Hill v. Social Security Administration Commissioner

Filing 14

MEMORANDUM OPINION. Signed by Honorable James R. Marschewski on November 24, 2014. (tg)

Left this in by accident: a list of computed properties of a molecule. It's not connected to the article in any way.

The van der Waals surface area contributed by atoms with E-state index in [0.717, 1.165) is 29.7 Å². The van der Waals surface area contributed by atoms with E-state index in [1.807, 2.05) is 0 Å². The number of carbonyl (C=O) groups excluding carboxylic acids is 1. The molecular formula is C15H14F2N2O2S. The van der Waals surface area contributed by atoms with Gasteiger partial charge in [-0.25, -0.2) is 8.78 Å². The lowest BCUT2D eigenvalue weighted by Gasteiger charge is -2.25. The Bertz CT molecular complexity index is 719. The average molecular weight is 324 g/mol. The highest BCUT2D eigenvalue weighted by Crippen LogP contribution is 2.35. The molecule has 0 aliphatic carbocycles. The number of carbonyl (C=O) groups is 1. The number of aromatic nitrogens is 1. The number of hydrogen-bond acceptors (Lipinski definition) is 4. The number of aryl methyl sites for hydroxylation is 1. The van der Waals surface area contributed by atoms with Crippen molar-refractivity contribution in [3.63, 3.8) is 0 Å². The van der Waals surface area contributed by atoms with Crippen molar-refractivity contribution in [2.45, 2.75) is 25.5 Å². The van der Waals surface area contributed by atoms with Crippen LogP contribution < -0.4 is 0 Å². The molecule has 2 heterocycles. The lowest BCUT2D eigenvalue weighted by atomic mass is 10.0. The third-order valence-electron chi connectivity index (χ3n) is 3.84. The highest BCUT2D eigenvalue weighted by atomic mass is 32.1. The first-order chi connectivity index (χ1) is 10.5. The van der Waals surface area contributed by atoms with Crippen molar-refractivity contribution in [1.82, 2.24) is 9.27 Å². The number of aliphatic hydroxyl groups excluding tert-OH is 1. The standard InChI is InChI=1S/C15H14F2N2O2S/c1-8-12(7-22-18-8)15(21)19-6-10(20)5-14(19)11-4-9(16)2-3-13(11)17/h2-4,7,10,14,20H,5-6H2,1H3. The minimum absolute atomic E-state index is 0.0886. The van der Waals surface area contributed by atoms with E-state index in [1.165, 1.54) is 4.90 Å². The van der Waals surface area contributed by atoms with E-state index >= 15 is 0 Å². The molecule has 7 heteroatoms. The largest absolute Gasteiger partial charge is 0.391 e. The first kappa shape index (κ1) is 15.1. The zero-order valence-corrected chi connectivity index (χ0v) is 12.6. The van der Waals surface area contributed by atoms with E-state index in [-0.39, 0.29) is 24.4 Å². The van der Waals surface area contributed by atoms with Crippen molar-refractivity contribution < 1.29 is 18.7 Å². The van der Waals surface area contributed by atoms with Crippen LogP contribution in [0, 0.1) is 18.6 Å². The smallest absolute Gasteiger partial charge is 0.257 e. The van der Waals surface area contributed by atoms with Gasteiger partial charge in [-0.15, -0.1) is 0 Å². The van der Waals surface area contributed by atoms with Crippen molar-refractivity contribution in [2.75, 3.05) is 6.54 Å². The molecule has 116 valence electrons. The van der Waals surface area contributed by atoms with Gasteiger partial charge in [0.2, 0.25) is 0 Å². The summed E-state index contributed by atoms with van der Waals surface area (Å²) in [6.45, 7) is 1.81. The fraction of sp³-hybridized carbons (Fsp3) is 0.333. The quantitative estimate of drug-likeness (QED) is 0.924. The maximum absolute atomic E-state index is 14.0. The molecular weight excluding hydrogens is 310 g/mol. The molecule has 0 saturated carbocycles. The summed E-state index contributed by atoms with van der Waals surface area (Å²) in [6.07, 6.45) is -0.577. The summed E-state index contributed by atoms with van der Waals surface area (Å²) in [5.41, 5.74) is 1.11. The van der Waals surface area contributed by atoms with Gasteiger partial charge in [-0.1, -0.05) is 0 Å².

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THE UNITED STATES DISTRICT COURT WESTERN DISTRICT OF ARKANSAS HARRISON DIVISION MICHAEL D. HILL PLAINTIFF v. Civil No. 13-3078 CAROLYN W. COLVIN,1 Commissioner Social Security Administration DEFENDANT MEMORANDUM OPINION Plaintiff, Michael D. Hill, brings this action under 42 U.S.C. § 405(g), seeking judicial review of a decision of the Commissioner of Social Security Administration (Commissioner) denying his claim for disability insurance benefits (“DIB”) Title II (hereinafter “the Act”), 42 U.S.C. §§ 423(d)(1)(A), 1382c(a)(3)(A). In this judicial review, the court must determine whether there is substantial evidence in the administrative record to support the Commissioner’s decision. See 42 U.S.C. § 405(g). I. Procedural Background Plaintiff applied for DIB on November 12, 2010. (Tr. 9.) Plaintiff alleged an onset date of April 22, 2010 due to right wrist problems (carpal tunnel, tendonitis, infection), “spars in neck,” and depression. (Tr. 127.) Plaintiff’s applications were denied initially and on reconsideration. Plaintiff requested an administrative hearing, which was held on November 9, 2011 in front of Eliaser Chaparro. (Tr. 24.) Plaintiff was present to testify and was represented by counsel. The ALJ also heard testimony from Jennifer Hill (Plaintiff’s wife) and Vocational Expert (“VE”) Diane Smith. (Tr. 24.) At the time of the administrative hearing, Plaintiff was 32 years old, and possessed a high school diploma, special education track. He also had votech training in welding. (Tr. 28.)The Plaintiff had past relevant work experience (“PRW”) of trailer welder, hand sander, hand trimmer, construction worker, and sawmill laborer. (Tr. 18.) 1 Carolyn W. Colvin became the Social Security Commissioner on February 14, 2013. Pursuant to Rule 25(d)(1) of the Federal Rules of Civil Procedure, Carolyn W. Colvin has been substituted for Commissioner Michael J. Astrue as the defendant in this suit. AO72A (Rev. 8/82) On April 13, 2012, the ALJ concluded that Plaintiff suffered from the following severe impairments: cervical degenerative disc disease (mild), and right carpal tunnel syndrome; status post carpal tunnel release; and obesity. (Tr. 11.) The ALJ found that Plaintiff maintained the residual functional capacity to perform light work with no mental limitations and “no frequent grasping, or handling with the right upper extremity.” (Tr. 13.) With the assistance of the VE, the ALJ determined that the Plaintiff could perform such representative occupations as bakery line worker and machine tender. (Tr. 19.) Plaintiff requested a review by the Appeals Council on April 24, 2102. (Tr. 5.) The Appeals Council declined review on July 15, 2013. (Tr. 1.) Plaintiff filed this appeal on August 6, 2013. ( ECF. No. 1.) Both parties have filed appeal briefs, and the case is now ready for decision. (ECF Nos. 12, 13.) II. Applicable Law This Court's role is to determine whether the Commissioner's findings are supported by substantial evidence on the record as a whole. Cox v. Astrue, 495 F.3d 614, 617 (8th Cir. 2007). Substantial evidence is less than a preponderance, but enough that a reasonable mind would find it adequate to support the Commissioner’s decision. Id. “Our review extends beyond examining the record to find substantial evidence in support of the ALJ’s decision; we also consider evidence in the record that fairly detracts from that decision.” Id. As long as there is substantial evidence in the record to support the Commissioner’s decision, the court may not reverse the decision simply because substantial evidence exists in the record to support a contrary outcome, or because the court would have decided the case differently. Haley v. Massanari, 258 F.3d 742, 747 (8th Cir. 2001). If the court finds it possible “to draw two inconsistent positions from the evidence, and one of those positions represents the Secretary’s findings, the court must affirm the decision of the Secretary.” Cox, 495 F.3d at 617 (internal quotation and alteration omitted). It is well-established that a claimant for Social Security disability benefits has the burden of proving his disability by establishing a physical or mental disability that has lasted at least one year and 2 AO72A (Rev. 8/82) that prevents him from engaging in any substantial gainful activity. Pearsall v. Massanari, 274 F.3d 1211, 1217 (8th Cir. 2001); see 42 U.S.C. § 423(d)(1)(A), 1382c(a)(3)(A). The Act defines “physical or mental impairment” as “an impairment that results from anatomical, physiological, or psychological abnormalities which are demonstrable by medically acceptable clinical and laboratory diagnostic techniques.” 42 U.S.C. § § 423(d)(3), 1382(3)(c). A plaintiff must show that his disability, not simply his impairment, has lasted for at least twelve consecutive months. Titus v. Sullivan, 4 F.3d 590, 594 (8th Cir. 1993). The Commissioner’s regulations require him to apply a five-step sequential evaluation process to each claim for disability benefits: (1) whether the claimant has engaged in substantial gainful activity since filing his claim; (2) whether the claimant has a severe physical and/or mental impairment or combination of impairments; (3) whether the impairment(s) meet or equal an impairment in the listings; (4) whether the impairment(s) prevent the claimant from doing past relevant work; and, (5) whether the claimant is able to perform other work in the national economy given his age, education, and experience. See 20 C.F.R. § § 404.1520(a)- (f)(2003). Only if the final stage is reached does the fact finder consider the plaintiff’s age, education, and work experience in light of his or her residual functional capacity. See McCoy v. Schweiker, 683 F.2d 1138, 1141-42 (8th Cir. 1982); 20 C .F.R. § § 404.1520, 416.920 (2003). III. Discussion Plaintiff raises two issues on appeal: 1) the ALJ’s RFC is not supported by substantial evidence because “the questioning and testimony of the vocational expert essentially revealed that no jobs existed that Michael can perform with one useful, non-dominant upper extremity;” and 2) the ALJ erred by failing to consider medication side effects in his credibility analysis. (Pl.’s Br. 14.) Because the only Physical RFC in the record predates Plaintiff’s diagnosis of MRSA-induced osteomyelitis and septic arthritis, and because the ALJ deducted limitations from this RFC without explanation, the other issues will not be addressed. 3 AO72A (Rev. 8/82) RFC is the most a person can do despite that person’s limitations. 20 C.F.R. § 404.1545(a)(1). A disability claimant has the burden of establishing his or her RFC. See Masterson v. Barnhart, 363 F.3d 731, 737 (8th Cir. 2004). “The ALJ determines a claimant’s RFC based on all relevant evidence in the record, including medical records, observations of treating physicians and others, and the claimant’s own descriptions of his or her limitations.” Davidson v. Astrue, 578 F.3d 838, 844 (8th Cir. 2009); see also Jones v. Astrue, 619 F.3d 963, 971 (8th Cir. 2010) (ALJ is responsible for determining RFC based on all relevant evidence, including medical records, observations of treating physicians and others, and claimant’s own description of his limitations). Although the ALJ is responsible for determining claimant’s Overall RFC, the Eighth Circuit has held that a “claimant's residual functional capacity is a medical question.” Lauer v. Apfel, 245 F.3d 700, 704 (8th Cir. 2001) Therefore, a claimant’s RFC assessment “must be based on medical evidence that addresses the claimant's ability to function in the workplace.”“An administrative law judge may not draw upon his own inferences from medical reports.”Nevland v. Apfel, 204 F.3d 853, 858 (8th Cir. 2000). Instead, the ALJ should seek opinions from a claimant’s treating physicians or from consultative examiners regarding the claimant’s mental and physical RFC. Id.; Strongson v. Barnhart, 361 F. 3d 1066, 1070 (8th Cir. 2004.) Limitations resulting from symptoms such as pain are also factored into the assessment. 20 C.F.R. § 404.1545(a)(3). Further, VE “[t]estimony based on hypothetical questions that do not encompass all relevant impairments cannot constitute substantial evidence to support the ALJ's decision.” Rappoport v. Sullivan, 942 F.2d 1320, 1323 (8th Cir.1991) (citing Hinchey v. Shalala, 29 F.3d 428, 432 (8th Cir. 1994)). In this case, Plaintiff suffered an injury to his right hand at work on April 22, 2010. (Tr. 343.) He was found to have severe carpal tunnel syndrome as well as de Quervain tendonitis. (Tr. 351.) After surgery to effect a de Quervain release and carpal tunnel release, he suffered recurrent infections that did not respond to oral antibiotics. (Tr. 348.) He underwent several deep surgical irrigation and debridements 4 AO72A (Rev. 8/82) in a six month period. (Tr. 346, 349, 365.) It was ultimately determined that he had MRSA-induced osteomyelitis and septic arthritis by infectious disease specialist Dr. Stephen Hennigan on January 3, 2011. (Tr. 365, 367.) He was admitted to the hospital in order to be placed on IV antibiotics. (Tr. 366.) It was noted that he “may suffer some ongoing arthritis issues.” (Tr. 368.) After the IV course was completed on February 14, 2011, he was placed on “ a few months of suppressive Bactrim” due to the chronicity of the problem. (Tr. 369.) “Osteomyelitis is inflammation and destruction of bone caused by bacteria, mycobacteria, or fungi. Common symptoms are localized bone pain and tenderness with constitutional symptoms (in acute osteomyelitis) or without constitutional symptoms (in chronic osteomyelitis). This condition “tends to occlude local blood vessels, which causes bone necrosis and local spread of infection.” www.merckmanuals.com/professional/musculoskeletal_and_connective_tissue_disorders/infections_of _joints_and_bones/osteomyelitis.html?qt=osteomyelitis&alt=sh (accessed Nov. 24, 2014). “Despite the use of surgical debridement and long-term antibiotic therapy, the recurrence rate of chronic osteomyelitis in adults is about 30 percent at 12 months.” http://www.aafp.org/afp/2011/1101/p1027.html (accessed Nov. 24, 2014). Septic arthritis occurs when “[i]nfecting organisms multiply in the synovial fluid and synovial lining. Phagocytosis of bacteria also results in PMN (polymorphonuclear leukocyte) autolysis with release of lysosomal enzymes into the joint, which damage synovia, ligaments, and cartilage. Therefore, PMNs are both the major host defense system and the cause of joint damage.” http://www.merckmanuals.com/ professional/musculoskeletal_and_connective_tissue_disorders/infections_of_joints_and_bones/acute_ infectious_arthritis.html?qt=septic%20arthritis&alt=sh. (accessed Nov. 24, 2014.) The joint can be “permanently damaged within hours or days.” Id. The only Physical RFC assessment in the record was completed by non-examining Agency Physician Dr. Karmen Hopkins on December 29, 2010, several days prior to Plaintiff’s osteomyelitis and 5 AO72A (Rev. 8/82) septic arthritis diagnosis. (Tr. 353-356.) For this RFC, Dr. Hopkins expressly noted “no signs of osteomyelitis or septic arthritis.” (Tr. 356.) Therefore her RFC assessment was based on a diagnosis that did not include these conditions. Even without the osteomyelitis and septic arthritis, her assessment found that Plaintiff was limited in all manipulative activities (reaching, handling, fingering, feeling) in the right hand. Dr. Hopkins further stated that the Plaintiff could use his “right upper extremity as assistive device only.” (Tr. 360.) The ALJ gave Dr. Hopkins RFC great weight and found that it was consistent with the medical record of evidence. (Tr. 17.) This was error in that the RFC did not include all of Plaintiff’s impairments. This error was compounded when the ALJ did not include all of the manipulative restrictions or the “right upper extremity as assistive device” restriction from this Physical RFC in his Overall RFC assessment. There is no explanation for removing these limitations. Nor was the omission of the “right upper extremity as assistive device limitation” a harmless error in opinion-writing which would not affect the outcome of the case. See Byes v. Astrue, 687 F.3d 913, 917 (8th Cir. 2012) ("To show an error was not harmless, [the Plaintiff] must provide some indication that the ALJ would have decided differently if the error had not occurred.") The first hypothetical asked was the one ultimately adopted by the ALJ in his opinion. When the ALJ added the “right upper extremity as assistive device limitation” to a second hypothetical, along with other impairments,2 the response was that there would be no work. (Tr. 65.) In summary, the ALJ relied upon a Physical RFC which did not include all of Plaintiff’s impairments, and then further compounded the error by deducting manipulative limitations from that Physical RFC without explanation. This requires a remand. 2 Unfortunately, the ALJ did not provide a hypothetical which only added the right upper extremity as assistive device limitation. 6 AO72A (Rev. 8/82) On remand, the ALJ is directed to obtain a Physical RFC Assessment which incorporates all of Plaintiff’s impairments, preferably from a treating or examining physician. This RFC must explicitly address Plaintiff’s ability to function in the workplace. Any changes to Plaintiff’s RFC must then be addressed to the VE. It is also recommended that the record be more fully developed as to Plaintiff’s pain profile. IV. Conclusion Accordingly, we conclude that the ALJ’s decision is not supported by substantial evidence and should be reversed and remanded to the Commissioner for further consideration pursuant to sentence four of 42 U.S.C. § 405(g). DATED this 24th day of February 2014. J. Marschewski /s/ HON. JAMES R. MARSCHEWSKI CHIEF UNITED STATES MAGISTRATE JUDGE 7 AO72A (Rev. 8/82)